That should pretty much bring us up to speed.  As you can see, lots of work has gone into this specification, and there is   still plenty to do (Notably the arguments over the inclusion of the DeliveryAssurances and the negotation of policy   parameters between the sender and receiver have yet to come to a conclusion).  Work will continue, more issues will be   raised, more issues will be resolved, new drafts will be published, and I’ll be here to keep a pulse on it for all you   readers.  Hopefully this kind of sneak preview will whet your appetite for the first public draft that will hopefully be   available in the near future. 

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  1. Phil Gleadhill
    Hi Steve,
    We have been told here (by Microsoft) that SAP XI won’t fully support this until end of 2007 (I guess that is the next major release of NetWeaver).

    On the other hand, MS say that MS BIZTALK for example, already fully supports this standard.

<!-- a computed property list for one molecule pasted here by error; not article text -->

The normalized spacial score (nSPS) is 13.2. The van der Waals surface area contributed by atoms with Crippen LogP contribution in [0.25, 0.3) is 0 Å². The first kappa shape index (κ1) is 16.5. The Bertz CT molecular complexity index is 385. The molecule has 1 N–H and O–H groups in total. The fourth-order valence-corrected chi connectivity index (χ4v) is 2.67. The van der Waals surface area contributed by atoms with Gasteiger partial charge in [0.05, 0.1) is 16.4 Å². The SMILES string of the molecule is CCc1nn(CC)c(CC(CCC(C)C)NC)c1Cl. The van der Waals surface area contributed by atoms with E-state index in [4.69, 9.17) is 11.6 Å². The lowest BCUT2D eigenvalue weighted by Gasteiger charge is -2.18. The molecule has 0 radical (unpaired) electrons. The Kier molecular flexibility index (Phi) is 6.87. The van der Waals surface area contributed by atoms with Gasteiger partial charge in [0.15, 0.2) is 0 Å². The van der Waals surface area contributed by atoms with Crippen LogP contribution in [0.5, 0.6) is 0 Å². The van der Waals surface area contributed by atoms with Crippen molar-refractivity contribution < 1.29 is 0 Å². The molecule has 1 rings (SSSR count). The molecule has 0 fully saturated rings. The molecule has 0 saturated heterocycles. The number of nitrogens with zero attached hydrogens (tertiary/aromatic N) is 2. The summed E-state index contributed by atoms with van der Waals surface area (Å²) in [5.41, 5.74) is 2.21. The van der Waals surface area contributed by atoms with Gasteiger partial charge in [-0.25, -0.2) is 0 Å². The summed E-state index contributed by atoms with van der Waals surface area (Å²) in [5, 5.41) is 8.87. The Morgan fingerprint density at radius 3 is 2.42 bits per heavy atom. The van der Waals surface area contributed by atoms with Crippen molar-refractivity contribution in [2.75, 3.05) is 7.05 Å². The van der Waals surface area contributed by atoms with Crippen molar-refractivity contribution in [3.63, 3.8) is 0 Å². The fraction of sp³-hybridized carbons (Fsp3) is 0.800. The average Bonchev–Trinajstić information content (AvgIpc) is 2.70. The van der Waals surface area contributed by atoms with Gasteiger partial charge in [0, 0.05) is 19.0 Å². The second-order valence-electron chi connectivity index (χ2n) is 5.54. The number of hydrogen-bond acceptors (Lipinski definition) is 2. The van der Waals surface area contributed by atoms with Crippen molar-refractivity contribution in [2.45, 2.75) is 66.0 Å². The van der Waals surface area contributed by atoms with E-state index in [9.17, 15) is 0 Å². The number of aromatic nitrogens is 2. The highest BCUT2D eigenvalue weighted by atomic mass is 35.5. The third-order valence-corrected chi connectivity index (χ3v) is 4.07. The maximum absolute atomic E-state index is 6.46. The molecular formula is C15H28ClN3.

As I can see that this standard seems to be very new, and seems to be a “work in progress” I am finding all this advice very hard to follow.

    Do you have any comments on this?

    Cheers, Phil Gleadhill.

    1. Steve Winkler Post author
      Hi Phil,

      My guess is that the MS people are talking about the WS-ReliableMessaging submission document, i.e. the proprietary document that IBM, MSFT, et al submitted to the working group.  This isn’t a public standard insofar as it was baked behind closed doors and then published. 

      The true public standard, as you correctly note, is still a work in process and will likely be finalized towards the end of this summer. 

      I’ll have to look into the timelines to see when our XI product will officially support WS-ReliableExchange for all of our customers.  I do know that implementation efforts are well under way (we successfully participated in the plugfest hosted by Microsoft) but the release schedule could mean that this won’t be generally available until the end of 2007.  I’ll try to look into it and report back.


  2. Thomas Vengal
    What is the current state of WSRM implementation for SAP system ?
    Which standard is implemented ?
    Which SOAP protocol is supported?
    Does it support JMS ?